Revisiting Some Lead Tokens from Huntingdon – Gary Oddie

In 1823 a small hoard of early 16th-century lead tokens was “found behind the Parlour Chimney piece in Mr. Godbys Old House” in Huntingdon. They were examined by the British Museum in 1963 and a note published in Spinks Numismatic Circular in the same year. A metallurgical analysis of two further pieces was published in 1984. A more detailed analysis of six pieces from the same issue is presented here and confirms that they were all produced from a single mould and that there were two batches produced with different alloys: roughly 97% lead and 3% tin and 90% lead and 10% tin.

One thought on “Revisiting Some Lead Tokens from Huntingdon – Gary Oddie

  1. For what it is worth, a further specimen of this token issue was present in the coin collection formed by the Bath-based bookseller Joseph Barratt (c.1752-1833), which is known to posterity primarily from drawings in Barratt’s interleaved and annotated copy of Ruding. Barratt’s collection comprised Celtic, Anglo-Saxon and early medieval European coins, and I have recently completed, with the kind assistance of Dr Philip de Jersey, an intended article on the collection by the late Dr Stewart Lyon and myself, left unfinished at Stewart Lyon’s death. The lead token concerned, of which there is a very accurate drawing in Barratt’s copy of Ruding, is an outsider, probably included in the collection because Barratt thought it to be of earlier date than it actually was, but it is apparent that it reached Barratt via his son Henry Thomas Barratt (c.1798-1841), who practised as an attorney in Huntingdon.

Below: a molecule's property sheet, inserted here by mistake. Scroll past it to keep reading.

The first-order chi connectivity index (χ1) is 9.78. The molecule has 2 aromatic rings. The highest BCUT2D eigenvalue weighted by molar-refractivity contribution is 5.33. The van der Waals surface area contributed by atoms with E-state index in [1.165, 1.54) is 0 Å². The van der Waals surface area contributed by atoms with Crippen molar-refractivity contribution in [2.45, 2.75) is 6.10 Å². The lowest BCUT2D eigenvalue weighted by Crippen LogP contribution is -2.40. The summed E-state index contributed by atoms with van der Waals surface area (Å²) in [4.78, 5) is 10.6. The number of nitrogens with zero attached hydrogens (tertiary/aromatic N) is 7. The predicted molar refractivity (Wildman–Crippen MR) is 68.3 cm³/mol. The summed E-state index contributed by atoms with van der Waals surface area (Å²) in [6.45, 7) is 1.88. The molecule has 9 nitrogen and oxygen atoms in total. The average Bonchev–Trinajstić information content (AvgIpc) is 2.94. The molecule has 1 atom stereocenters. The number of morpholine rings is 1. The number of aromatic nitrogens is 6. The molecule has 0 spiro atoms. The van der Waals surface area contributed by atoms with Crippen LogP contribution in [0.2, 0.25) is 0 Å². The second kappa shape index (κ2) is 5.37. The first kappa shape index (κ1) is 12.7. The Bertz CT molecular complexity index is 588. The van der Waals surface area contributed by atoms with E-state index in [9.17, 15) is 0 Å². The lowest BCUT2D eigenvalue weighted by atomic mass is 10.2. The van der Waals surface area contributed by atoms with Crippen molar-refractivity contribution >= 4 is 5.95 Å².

As regards its provenance, Barratt notes “about 30 found in an old foundation at Huntingdon in 1824”. Neither the statement about the hoard’s size nor the statement about the hoard’s year of finding accords with the evidence put together by Dolley and Hocking, but it is reasonable to conclude that only one hoard was involved, and the preciser statement about the hoard’s find spot reported by Dolley and Hocking suggests that the 1823 date of discovery for the hoard is more likely to be correct. As Gary Oddie rightly suggests, “Mr Godby”, in whose house the hoard was found, is likely to have been Henry Godby (c.1785-1844), another Huntingdon attorney.

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